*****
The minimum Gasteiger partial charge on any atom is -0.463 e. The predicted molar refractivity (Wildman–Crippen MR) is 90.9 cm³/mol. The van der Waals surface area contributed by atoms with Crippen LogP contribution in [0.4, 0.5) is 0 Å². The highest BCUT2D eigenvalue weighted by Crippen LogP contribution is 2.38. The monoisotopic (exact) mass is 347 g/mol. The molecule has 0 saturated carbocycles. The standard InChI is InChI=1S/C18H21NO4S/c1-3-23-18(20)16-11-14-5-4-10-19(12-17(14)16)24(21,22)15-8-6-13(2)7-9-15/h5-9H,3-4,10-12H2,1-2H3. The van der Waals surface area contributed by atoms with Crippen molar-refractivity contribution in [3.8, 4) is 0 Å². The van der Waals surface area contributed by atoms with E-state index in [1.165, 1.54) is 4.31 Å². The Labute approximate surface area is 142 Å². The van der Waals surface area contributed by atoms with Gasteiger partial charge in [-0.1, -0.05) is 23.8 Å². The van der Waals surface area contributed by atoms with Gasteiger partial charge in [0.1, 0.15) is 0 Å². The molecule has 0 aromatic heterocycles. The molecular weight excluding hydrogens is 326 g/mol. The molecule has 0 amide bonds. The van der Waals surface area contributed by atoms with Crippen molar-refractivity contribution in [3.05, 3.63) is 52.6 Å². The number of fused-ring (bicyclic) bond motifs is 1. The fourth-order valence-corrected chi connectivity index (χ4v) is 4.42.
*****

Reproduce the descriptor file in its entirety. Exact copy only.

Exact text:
The minimum Gasteiger partial charge on any atom is -0.463 e. The predicted molar refractivity (Wildman–Crippen MR) is 90.9 cm³/mol. The van der Waals surface area contributed by atoms with Crippen LogP contribution in [0.4, 0.5) is 0 Å². The highest BCUT2D eigenvalue weighted by Crippen LogP contribution is 2.38. The monoisotopic (exact) mass is 347 g/mol. The molecule has 0 saturated carbocycles. The standard InChI is InChI=1S/C18H21NO4S/c1-3-23-18(20)16-11-14-5-4-10-19(12-17(14)16)24(21,22)15-8-6-13(2)7-9-15/h5-9H,3-4,10-12H2,1-2H3. The van der Waals surface area contributed by atoms with Crippen molar-refractivity contribution in [3.8, 4) is 0 Å². The van der Waals surface area contributed by atoms with E-state index in [1.165, 1.54) is 4.31 Å². The Labute approximate surface area is 142 Å². The van der Waals surface area contributed by atoms with Gasteiger partial charge in [-0.1, -0.05) is 23.8 Å². The van der Waals surface area contributed by atoms with Gasteiger partial charge in [0.1, 0.15) is 0 Å². The molecule has 0 aromatic heterocycles. The molecular weight excluding hydrogens is 326 g/mol. The molecule has 0 amide bonds. The van der Waals surface area contributed by atoms with Crippen molar-refractivity contribution in [3.05, 3.63) is 52.6 Å². The number of fused-ring (bicyclic) bond motifs is 1. The fourth-order valence-corrected chi connectivity index (χ4v) is 4.42.